One of the main reasons why larger organizations use Wireless Access Points is because all the Access Points are managed by a single router, which make them easier to manage. You might be wondering – couldn’t the office replace their Access Points with routers? They probably could and the devices would have Internet connectivity as well. The only problem is that the routers and network would be a lot harder to manage. If the network administrator wants to make changes, he would have to log onto multiple routers to make the change instead of one.

Depending on the number of routers, it could be a very time-consuming process. By using multiple wireless access points connected to a single router, all the configuration and network management changes only need to be done on a single router. This makes network management a lot easier with all the wireless devices on a single subnet instead of being on multiple subnets if routers were used instead.

Connection Types

Another difference between routers and wireless access points is the type of connections they allow. Wireless Access Points, as the name suggests, only allows devices to connect to them wirelessly. Routers have an in-built switch, which allows devices to connect to them using Ethernet cables as well as wireless connections thanks to the wireless signal via its antennae. 


There’s also a difference in the security that routers and Wireless Access Points provide. Routers typically have a firewall while Wireless Access Points don’t. Routers also have a built-in DHCP service to automatically assign IP addresses to devices that are connected to it. Wireless Access Points don’t have a DHCP service so all the devices that are connected to it will get their IP address from the router instead.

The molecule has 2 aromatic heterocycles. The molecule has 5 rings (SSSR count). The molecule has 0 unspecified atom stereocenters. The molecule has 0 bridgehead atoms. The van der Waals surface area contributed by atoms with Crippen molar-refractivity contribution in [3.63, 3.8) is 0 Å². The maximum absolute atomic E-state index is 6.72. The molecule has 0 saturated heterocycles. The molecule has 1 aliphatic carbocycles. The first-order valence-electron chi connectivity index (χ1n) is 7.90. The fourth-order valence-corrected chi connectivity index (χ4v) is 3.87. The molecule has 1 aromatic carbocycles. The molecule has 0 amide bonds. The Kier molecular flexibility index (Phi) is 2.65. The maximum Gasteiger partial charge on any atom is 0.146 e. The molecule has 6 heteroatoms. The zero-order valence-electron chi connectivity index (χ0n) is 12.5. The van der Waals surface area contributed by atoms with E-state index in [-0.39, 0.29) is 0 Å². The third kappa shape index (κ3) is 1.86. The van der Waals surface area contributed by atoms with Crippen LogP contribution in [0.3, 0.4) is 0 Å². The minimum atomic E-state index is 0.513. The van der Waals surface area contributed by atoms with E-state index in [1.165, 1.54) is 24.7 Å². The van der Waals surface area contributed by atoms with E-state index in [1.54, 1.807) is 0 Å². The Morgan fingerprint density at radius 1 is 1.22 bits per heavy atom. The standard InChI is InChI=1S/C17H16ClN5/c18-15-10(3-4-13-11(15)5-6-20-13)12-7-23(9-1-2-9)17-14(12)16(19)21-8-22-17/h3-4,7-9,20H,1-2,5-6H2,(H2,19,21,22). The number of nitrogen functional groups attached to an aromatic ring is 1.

Wireless Access Points do not have a WAN or Internet port so you can’t connect them to the modem directly. You will need to connect the modem to a router using an Ethernet cable first and then the Wireless Access Point connects to the router using an Ethernet cable.

What are the advantages and disadvantages of using routers vs. wireless access points?

The following table summarizes the advantages and disadvantages of using routers vs access points:

 RouterWireless Access Point
AdvantagesWider range and faster speed.More secure with firewalls and encryption.Easier to install, configure and maintain.Cheaper than routers.
DisadvantagesMore expensive than Wireless Access Points.More difficult to configure and maintain.Less secure without firewalls and encryption.Slower speeds and shorter range than routers.More prone to interference.
Advantages and disadvantages of routers and wireless access points


Routers and Wireless Access Points both provide wireless internet access, but that’s where the similarities end. Wireless Access Points extend the range of an existing network while routers are used to connect multiple devices to a single network. Routers also have more features than Wireless Access Points like firewalls and DHCP.

A software engineer, I have a strong interest in technology, bot software and hardware. Blogging is a way to share what I have learned and hopefully people will find it useful.